Louise Élisabeth Vigée Le Brun (also known as Madame LeBrun) was the most-famous female painter of the 18th century. So impressed was Marie Antoinette with Vigée Le Brun’s work that she had the artist create more than thirty portraits of the Queen and her family. This image, now maintained at the Palace of Versailles, is one of those paintings.
Marie Antoinette and Louis XVI had four children. They could not have been born at a more problematic time for the French royal family.
Louis-Joseph, the first son, was spared the pains of revolution. He died of tuberculosis, at age seven, on the 4th of June, 1789. By all accounts a sweet child, the prince’s death added immeasurable grief to the lives of his parents the month before the revolution began.
After the death of his older brother, Louis-Charles (born in 1785 and sometimes referred to as Louis XVII), became dauphin. Subjected to the most cruel treatment by revolutionaries (see chapter 14), the young prince was likely ten years old at his death.
Wishing to give her children yet another lesson of beneficence [during the long and severe winter of 1783-84], she desired me on New Year’s eve to get from Paris, as in other years, all the fashionable playthings, and have them spread out in her closet. Then taking her children by the hand, she showed them all the dolls and mechanical toys which were ranged there, and told them that she had intended to give them some handsome New Year’s gifts, but that the cold made the poor so wretched that all her money was spent in blankets and clothes to protect them from the rigour of the season, and in supplying them with bread; so that this year they would only have the pleasure of looking at the new playthings.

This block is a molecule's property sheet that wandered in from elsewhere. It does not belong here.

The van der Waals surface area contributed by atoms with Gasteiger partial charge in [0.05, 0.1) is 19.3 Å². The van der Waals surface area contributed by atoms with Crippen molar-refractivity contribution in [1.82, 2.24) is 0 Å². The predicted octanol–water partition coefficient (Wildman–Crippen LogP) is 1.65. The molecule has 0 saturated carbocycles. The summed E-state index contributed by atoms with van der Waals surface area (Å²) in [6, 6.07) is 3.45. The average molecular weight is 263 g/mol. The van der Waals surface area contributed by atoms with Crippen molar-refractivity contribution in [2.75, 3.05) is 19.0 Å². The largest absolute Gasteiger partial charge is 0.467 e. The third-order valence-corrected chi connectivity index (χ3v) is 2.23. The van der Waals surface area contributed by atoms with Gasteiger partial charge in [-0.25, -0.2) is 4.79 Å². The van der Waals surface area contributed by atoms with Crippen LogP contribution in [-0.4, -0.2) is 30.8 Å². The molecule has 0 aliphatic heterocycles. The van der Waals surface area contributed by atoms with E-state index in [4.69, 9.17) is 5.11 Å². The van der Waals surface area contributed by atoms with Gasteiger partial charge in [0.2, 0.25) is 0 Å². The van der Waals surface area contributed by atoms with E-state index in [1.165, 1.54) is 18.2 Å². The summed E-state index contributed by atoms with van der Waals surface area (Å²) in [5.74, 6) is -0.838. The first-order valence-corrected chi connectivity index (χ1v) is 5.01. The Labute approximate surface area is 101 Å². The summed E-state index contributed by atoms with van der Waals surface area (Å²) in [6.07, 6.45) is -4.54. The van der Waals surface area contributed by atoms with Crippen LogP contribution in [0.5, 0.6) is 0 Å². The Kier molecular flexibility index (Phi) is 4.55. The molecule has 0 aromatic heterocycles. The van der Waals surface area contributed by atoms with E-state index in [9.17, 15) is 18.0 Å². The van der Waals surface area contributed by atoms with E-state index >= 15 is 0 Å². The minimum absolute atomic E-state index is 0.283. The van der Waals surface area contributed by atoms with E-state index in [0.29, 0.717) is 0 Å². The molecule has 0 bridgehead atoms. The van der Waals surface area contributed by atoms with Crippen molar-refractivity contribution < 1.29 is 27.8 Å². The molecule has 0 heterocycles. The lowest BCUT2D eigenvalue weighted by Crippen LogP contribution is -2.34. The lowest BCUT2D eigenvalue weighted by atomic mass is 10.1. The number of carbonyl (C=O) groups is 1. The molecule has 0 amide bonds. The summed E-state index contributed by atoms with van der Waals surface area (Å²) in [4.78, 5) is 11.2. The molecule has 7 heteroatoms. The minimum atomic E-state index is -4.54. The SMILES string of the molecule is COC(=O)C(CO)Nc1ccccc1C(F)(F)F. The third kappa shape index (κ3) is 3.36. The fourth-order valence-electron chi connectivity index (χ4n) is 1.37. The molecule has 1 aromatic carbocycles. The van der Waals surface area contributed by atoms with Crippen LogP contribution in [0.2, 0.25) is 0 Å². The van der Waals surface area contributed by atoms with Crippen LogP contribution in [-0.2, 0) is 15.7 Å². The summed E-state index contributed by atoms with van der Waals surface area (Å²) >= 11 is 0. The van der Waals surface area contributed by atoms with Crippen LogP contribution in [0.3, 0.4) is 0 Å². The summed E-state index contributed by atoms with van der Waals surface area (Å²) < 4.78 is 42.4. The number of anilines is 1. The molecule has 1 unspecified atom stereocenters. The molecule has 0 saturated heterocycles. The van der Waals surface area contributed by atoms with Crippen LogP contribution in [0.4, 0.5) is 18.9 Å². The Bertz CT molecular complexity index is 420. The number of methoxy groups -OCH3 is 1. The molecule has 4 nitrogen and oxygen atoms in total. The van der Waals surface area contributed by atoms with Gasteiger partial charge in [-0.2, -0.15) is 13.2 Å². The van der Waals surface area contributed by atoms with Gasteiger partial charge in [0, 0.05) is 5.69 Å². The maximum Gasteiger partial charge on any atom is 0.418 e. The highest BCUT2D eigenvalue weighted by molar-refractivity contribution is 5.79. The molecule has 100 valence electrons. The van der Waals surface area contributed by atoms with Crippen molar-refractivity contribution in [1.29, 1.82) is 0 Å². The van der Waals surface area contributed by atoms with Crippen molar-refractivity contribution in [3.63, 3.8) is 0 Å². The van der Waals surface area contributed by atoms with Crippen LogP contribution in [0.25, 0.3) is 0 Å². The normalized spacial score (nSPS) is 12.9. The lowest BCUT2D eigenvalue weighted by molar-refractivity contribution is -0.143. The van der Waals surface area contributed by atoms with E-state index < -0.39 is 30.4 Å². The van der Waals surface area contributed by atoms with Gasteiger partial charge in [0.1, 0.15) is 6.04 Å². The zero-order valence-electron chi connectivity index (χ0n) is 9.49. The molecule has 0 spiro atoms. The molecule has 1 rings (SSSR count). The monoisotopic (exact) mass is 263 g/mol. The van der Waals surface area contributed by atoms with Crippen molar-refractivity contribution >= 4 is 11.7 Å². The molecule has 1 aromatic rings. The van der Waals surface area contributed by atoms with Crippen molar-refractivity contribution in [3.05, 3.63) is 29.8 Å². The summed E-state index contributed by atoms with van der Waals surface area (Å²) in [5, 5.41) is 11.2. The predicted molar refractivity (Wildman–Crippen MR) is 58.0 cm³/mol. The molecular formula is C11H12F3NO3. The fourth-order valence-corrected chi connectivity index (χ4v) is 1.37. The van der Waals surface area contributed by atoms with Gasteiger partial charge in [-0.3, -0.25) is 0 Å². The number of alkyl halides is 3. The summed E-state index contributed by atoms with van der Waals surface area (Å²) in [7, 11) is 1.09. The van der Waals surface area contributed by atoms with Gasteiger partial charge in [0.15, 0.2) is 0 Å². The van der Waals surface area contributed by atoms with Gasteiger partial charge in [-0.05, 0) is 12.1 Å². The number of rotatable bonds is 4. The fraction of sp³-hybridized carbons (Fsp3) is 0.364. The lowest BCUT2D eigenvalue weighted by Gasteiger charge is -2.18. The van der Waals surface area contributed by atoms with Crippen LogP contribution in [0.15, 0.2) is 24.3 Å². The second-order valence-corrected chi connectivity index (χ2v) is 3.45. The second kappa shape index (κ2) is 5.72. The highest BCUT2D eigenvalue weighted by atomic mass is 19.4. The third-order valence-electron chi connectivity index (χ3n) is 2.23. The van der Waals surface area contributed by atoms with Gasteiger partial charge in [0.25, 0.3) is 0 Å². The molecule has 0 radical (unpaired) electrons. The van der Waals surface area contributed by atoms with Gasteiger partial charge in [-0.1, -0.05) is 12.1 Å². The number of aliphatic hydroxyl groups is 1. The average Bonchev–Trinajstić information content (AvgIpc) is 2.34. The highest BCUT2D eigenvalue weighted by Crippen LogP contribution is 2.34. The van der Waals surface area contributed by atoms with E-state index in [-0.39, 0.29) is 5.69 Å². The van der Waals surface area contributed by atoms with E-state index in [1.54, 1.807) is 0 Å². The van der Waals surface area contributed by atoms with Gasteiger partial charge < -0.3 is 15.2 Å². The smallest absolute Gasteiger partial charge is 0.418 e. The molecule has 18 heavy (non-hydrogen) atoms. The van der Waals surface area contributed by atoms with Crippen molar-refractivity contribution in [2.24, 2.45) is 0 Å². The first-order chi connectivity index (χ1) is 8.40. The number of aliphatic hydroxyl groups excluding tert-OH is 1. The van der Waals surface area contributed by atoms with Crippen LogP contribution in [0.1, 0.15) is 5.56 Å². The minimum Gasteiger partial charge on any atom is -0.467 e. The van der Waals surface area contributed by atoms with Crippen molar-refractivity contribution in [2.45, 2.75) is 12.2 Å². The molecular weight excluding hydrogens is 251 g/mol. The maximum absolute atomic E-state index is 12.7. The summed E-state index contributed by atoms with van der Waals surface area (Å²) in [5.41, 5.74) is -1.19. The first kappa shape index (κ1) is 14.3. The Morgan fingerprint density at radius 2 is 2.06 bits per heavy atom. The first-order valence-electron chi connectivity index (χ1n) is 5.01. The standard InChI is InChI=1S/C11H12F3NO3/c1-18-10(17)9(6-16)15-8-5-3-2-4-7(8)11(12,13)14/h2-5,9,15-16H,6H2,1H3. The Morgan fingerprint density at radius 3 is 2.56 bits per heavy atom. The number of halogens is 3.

When she returned with her children into her sitting-room, she said there was still an unavoidable expense to be incurred; that assuredly many mothers would at that season think as she did, – that the toyman must lose by it; and therefore she gave him fifty Louis to repay him for the cost of his journey, and console him for having sold nothing.
Despite the queen’s efforts to do the right thing, for her family and her country, she made many mistakes. After her children were born, frugality and maternal instincts replaced extravagance and party-going, but the public’s feelings toward her had long since soured.
After the birth of her second son, for example, she made the traditional journey to Paris. The population insulted her with utter silence, contempt replacing jubilation. Bewildered by the hostility, she returned to Versailles, wondering aloud:
What have I done to them?
One event, which centered around the queen, pushed the country closer to revolution. Antoinette was actually free of all responsibility for the “necklace affair,” but it did not appear that way to the public.